Wednesday, December 9, 2009

Let's Give 'Em Something to Talk About

I love talk radio. When done well, talk radio has the uncanny ability to transport the mind from the confines of one's car in rush hour traffic to the edges of the world, with topics ranging in importance and influence. From Octomom to Tiger Woods, from the economy to terrorism in Israel, good talk radio is a no holds barred discussion of global proportions. More than once, it has saved me from boredom and closed-mindedness.

My first and most consistent exposure to talk radio is Southern California's KFI 640 AM. Many years ago, one night in my old dorm room, frustrated with the repetition of mainstream FM radio, I switched to the AM dial and struggled to mind the clearest signal. Enter: Phil Hendrie. Initially, Phil's format seemed pretty standard: a sarcastic personality fielding phone calls from listeners about the day's most persistent topics and news stories. I quickly saw the proverbial man behind the curtain, and while I won't reveal the magician's tricks, I strongly suggest you visit Phil's website and listen to his archives. While he isn't prominent in the Southern California market anymore, I still haven't heard anything quite like him, but I was amused enough to keep my radio tuned in long after his show was over.

I'm reminiscing about talk radio because I had the pleasure of seeing it in action yesterday, as KFI hosted a radio-thon to raise money and collect nonperishable goods for the Salvation Army. They facilitated two broadcast/collections sites, one in Orange and another in Glendale, California. Since I live close enough to the Ayres Inn in Orange, I dared to wake up early for the short morning commute, and I watched Bill Handel and his morning crew push their audience for donations while quipping about Tiger Woods and another recent headlines. Bill interviewed a head honcho from the Salvation Army, and chapters of local Star Wars fan societies arrived in costume to attract a crowd, so I particularly appreciated the emphasis on the non-profit world and geek culture. To see these things I love collide for a worthy cause was more entertaining than I imagined.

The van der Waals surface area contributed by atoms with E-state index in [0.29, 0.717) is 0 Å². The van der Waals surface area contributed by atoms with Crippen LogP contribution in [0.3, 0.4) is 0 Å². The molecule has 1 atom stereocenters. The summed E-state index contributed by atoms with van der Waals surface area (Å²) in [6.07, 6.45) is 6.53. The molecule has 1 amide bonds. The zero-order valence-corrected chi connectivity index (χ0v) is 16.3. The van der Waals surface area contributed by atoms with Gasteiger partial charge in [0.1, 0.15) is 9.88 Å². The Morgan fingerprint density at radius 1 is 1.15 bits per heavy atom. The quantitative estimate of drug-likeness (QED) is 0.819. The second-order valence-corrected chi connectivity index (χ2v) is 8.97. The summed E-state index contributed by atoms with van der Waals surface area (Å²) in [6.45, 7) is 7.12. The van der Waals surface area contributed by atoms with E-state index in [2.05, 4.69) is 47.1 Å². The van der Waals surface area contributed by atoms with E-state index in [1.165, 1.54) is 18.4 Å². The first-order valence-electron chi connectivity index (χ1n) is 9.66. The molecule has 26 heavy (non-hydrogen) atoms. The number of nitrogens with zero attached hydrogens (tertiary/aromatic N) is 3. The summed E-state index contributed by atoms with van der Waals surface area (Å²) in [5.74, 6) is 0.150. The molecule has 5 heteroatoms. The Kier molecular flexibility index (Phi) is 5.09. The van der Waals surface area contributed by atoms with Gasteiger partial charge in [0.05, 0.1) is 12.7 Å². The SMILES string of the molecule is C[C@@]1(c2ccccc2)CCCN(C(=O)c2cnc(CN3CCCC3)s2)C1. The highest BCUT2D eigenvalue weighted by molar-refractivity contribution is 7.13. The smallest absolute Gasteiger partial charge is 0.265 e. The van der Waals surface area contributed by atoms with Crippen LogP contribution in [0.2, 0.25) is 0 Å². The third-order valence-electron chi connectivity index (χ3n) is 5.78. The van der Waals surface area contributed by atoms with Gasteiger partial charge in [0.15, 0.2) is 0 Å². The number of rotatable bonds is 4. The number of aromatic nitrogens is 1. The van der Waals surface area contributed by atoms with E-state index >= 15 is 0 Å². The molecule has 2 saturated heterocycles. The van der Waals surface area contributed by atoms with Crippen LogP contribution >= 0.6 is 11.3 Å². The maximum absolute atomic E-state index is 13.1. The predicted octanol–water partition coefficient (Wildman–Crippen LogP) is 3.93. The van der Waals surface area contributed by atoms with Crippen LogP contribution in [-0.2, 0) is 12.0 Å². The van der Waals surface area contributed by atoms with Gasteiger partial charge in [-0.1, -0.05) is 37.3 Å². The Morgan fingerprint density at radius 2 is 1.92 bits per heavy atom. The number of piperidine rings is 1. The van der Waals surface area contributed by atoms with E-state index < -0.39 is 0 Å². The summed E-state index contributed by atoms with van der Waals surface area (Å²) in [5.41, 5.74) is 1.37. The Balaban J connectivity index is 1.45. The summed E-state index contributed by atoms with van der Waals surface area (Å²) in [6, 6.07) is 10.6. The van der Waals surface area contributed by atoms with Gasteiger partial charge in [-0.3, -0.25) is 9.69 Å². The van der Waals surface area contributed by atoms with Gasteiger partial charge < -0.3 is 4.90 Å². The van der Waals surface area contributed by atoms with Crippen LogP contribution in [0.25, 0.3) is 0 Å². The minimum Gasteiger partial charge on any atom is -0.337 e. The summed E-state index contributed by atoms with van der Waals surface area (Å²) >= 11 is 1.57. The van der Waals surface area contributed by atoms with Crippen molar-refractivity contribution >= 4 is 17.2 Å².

I returned in the evening to watch the final segments of "The John and Ken Show." I've seen John and Ken live before, as well, when they were protesting tax hikes in my own backyard last year. Essentially bookending my day with these experiences was highly entertaining and most importantly mind-opening, both reminding me of the inherent needs in society, made most vulnerable during the holiday season, and the power of the media when focused on something positive, like trying to meet those needs. I'm not so disillusioned that I think one man can change the world, but one man with a microphone can encourage others to try, too, and that militant effort is a powerful thing. If talk radio can reach into the dorm room of a lonely geek and change his life for the better, who knows what else it's capable of?

1 comment:

johnny_justice said...

Geez, that Handel is a HOT STUD!